Making view templates as dumb as possible

Products and services usually start with a set of user needs which are then translated into screens (and other things) that meet those needs.

The screens are translated into frontend code and while that’s all happening we may try to find the best way to split up the pieces into components.

Once that’s done, it’s time to integrate data and logic into the templates for the user to actually interact with.

The object that contains the data and logic is called a view model — it’s a model designed for the view.

We can’t design a view-model without first understanding the needs of the view. And we can’t understand the needs of the view without first understanding the visual and interaction design requirements etc.

Sometimes, a view model is badly designed or neglected. By that I mean it exposes too much low-level logic which makes templates difficult to work with.

For example, imagine a welcome message that consists of some text and a link. And imagine it renders differently depending on the following circumstances:

  • When the user isn’t signed in it says Welcome — [sign in]
  • When the user is signed in and the the user’s name is known it says Welcome — [sign in]
  • When the user is signed in and the user’s name is unknown it says Welcome back — [sign in]

Consider the following template:


{% if isSignedIn %}
  {% if firstName and lastName %}
    <p>Hello {{firstName}} {{lastName}} - <a href="{{signOutLink.href}}">{{signOutLink.text}}</a></p>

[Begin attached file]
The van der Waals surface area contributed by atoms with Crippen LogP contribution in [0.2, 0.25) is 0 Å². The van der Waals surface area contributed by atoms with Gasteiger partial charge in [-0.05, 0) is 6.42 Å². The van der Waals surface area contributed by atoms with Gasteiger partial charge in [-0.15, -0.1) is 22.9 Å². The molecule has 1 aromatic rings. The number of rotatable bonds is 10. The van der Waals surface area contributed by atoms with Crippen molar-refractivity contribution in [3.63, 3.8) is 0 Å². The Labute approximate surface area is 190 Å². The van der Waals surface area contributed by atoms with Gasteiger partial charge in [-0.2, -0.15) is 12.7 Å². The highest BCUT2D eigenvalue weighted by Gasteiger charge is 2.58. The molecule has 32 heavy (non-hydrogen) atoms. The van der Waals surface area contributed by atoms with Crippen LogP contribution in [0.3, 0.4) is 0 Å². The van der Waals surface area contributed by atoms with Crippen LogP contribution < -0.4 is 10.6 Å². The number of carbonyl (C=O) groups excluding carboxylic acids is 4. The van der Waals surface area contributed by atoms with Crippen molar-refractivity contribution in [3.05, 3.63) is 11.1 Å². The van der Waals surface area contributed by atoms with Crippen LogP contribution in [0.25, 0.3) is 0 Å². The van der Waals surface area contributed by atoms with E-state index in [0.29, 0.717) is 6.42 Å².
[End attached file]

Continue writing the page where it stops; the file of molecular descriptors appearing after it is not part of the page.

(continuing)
{% else %}
    <p>Welcome back - <a href="{{signOutLink.href}}">{{signOutLink.text}}</a></p>
  {% endif %}
{% else %}
  <p>Welcome - <a href="{{signInLink.href}}">{{signInLink.text}}</a></p>
{% endif %}

There’s no need for separate first and last name properties because they’re styled the same. And there’s no need to check whether the user is signed in.

See this instead:


<p>{{message}} — <a href=”{{link.href}}”>{{link.text}}</a></p>

The view model has been designed from the outside in. It contains just what the template needs in order to render itself.

As there’s always a message and a link, there’s no need for conditionality.

This template is 1 line compared to the original line and consists mostly of HTML which is far easier to read.

This template is dumb and means complex logic can live somewhere more appropriate. And as the logic lives outside the template, it can be unit tested.

Next, I’ll cover some other common scenarios where we can make our templates dumb.

# 1. Views shouldn’t know where data comes from

If, for example, your view displays a message of ‘Hello Adam’ the view model should be:

{ message: "Hello Adam" }

The template would be:

<p>{{message}}</p>

The message may consist of text from resource files or the database but the view shouldn’t need to worry about that.

# 2. Views shouldn’t know why something should be displayed

If, for example, a message is only displayed when the user is signed in, the view model should be:

// view model when signed in
{ showMessage: true, message: "Hello Adam"}

// view model when not signed in
{ showMessage: false }

The template would be:

{% if showMessage %}
  <p>{{message}}</p>
{% endif %}

The template shouldn’t be concerned about why the message is shown or not.

# Summary

Without care, templates can become complex.

Templates shouldn’t have to infer display logic from multiple properties and they shouldn’t have to care where its data comes from.

Templates should be easy to read and consist mostly of HTML with just enough data to support the display.

This keeps templates simple and easy to maintain. It also means complex logic can be unit tested and live in files that are better suited to such logic.